Members of Intact in Preston join the End Hunger UK campaign on World Food Day

Members of Intact, Preston, gathered to add their voices to demands around the country for action for The End Hunger UK campaign
Members of Intact, Preston, gathered to add their voices to demands around the country for action for The End Hunger UK campaign
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Campaigners from Preston, are today calling on the Government and all parties to act now to end hunger and food poverty across the country.

Members of Intact, in Ingol, gathered on World Food Day (Wednesday, October 16) to add their voices to demands around the country for action as part of the End UK Hunger campaign .

They met at The Intact Centre to unveil a message calling for immediate steps to be taken to tackle food poverty and insecurity.

Denise Hartley chief executive officer of Intact, said: “It cannot be right that so many people in our town are going hungry, having been swept into poverty by systems beyond their control. "There are some amazing projects in the town helping to meet the need day to day, but we need to move beyond sticking-plaster solutions and really tackle the causes of food poverty. We need the Government to lead on this, and really tackle the systems that are pushing people into deeper difficulty, so people can escape the clutches of poverty.”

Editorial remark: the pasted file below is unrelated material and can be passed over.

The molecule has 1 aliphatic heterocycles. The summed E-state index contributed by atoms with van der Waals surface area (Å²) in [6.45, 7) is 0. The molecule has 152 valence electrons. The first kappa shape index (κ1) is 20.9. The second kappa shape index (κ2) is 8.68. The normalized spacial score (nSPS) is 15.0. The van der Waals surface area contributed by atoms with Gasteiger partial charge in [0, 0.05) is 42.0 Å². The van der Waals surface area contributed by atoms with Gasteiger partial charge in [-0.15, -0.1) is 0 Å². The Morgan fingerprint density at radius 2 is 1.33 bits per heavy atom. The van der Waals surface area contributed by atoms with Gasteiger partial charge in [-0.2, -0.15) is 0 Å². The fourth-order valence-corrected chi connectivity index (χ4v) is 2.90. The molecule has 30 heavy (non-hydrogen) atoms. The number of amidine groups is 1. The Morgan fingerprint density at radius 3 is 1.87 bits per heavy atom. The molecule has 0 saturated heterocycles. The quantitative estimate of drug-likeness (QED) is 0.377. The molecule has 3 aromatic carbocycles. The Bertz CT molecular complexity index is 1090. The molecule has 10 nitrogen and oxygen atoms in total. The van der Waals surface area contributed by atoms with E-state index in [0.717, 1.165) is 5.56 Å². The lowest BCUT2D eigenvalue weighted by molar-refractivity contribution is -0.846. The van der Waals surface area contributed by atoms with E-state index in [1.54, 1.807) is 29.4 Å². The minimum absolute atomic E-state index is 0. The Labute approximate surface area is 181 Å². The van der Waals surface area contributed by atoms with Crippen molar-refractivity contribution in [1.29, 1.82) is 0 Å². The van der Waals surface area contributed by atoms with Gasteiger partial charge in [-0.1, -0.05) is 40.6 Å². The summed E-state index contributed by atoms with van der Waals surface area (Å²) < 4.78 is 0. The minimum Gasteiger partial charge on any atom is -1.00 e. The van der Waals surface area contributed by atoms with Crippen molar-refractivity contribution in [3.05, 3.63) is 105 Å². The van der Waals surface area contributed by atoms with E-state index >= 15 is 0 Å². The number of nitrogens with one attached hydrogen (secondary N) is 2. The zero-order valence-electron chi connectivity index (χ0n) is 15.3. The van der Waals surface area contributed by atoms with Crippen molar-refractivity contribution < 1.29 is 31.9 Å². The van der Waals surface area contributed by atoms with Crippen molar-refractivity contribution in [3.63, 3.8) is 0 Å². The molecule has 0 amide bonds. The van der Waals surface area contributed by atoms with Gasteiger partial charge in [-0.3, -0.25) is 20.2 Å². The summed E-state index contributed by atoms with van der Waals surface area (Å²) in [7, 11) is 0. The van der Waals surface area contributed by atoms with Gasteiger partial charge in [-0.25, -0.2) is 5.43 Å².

The national End Hunger UK campaign includes around 40 national charities, anti-poverty organisations and faith groups. It has proposed a range of policies that can reduce poverty and contribute to ending hunger in the UK.

Niall Cooper, chairman of End Hunger UK, said: “We all want to live in a country where everyone has access to good food and no one needs to go to bed hungry, but we need action to make that a reality. All parties need to commit to drawing up a clear roadmap to end food poverty, and the Government must act now to end hunger.

“The UK has no shortage of food. The problem is one of incomes – too many working and non-working households are being hamstrung by insufficient wages and a benefits system that does not cover people’s essential costs. Charitable emergency food provision has proliferated in the UK in the past decade and large numbers of people have been forced to turn to food aid providers. In the sixth wealthiest nation on the planet, this is simply not right.”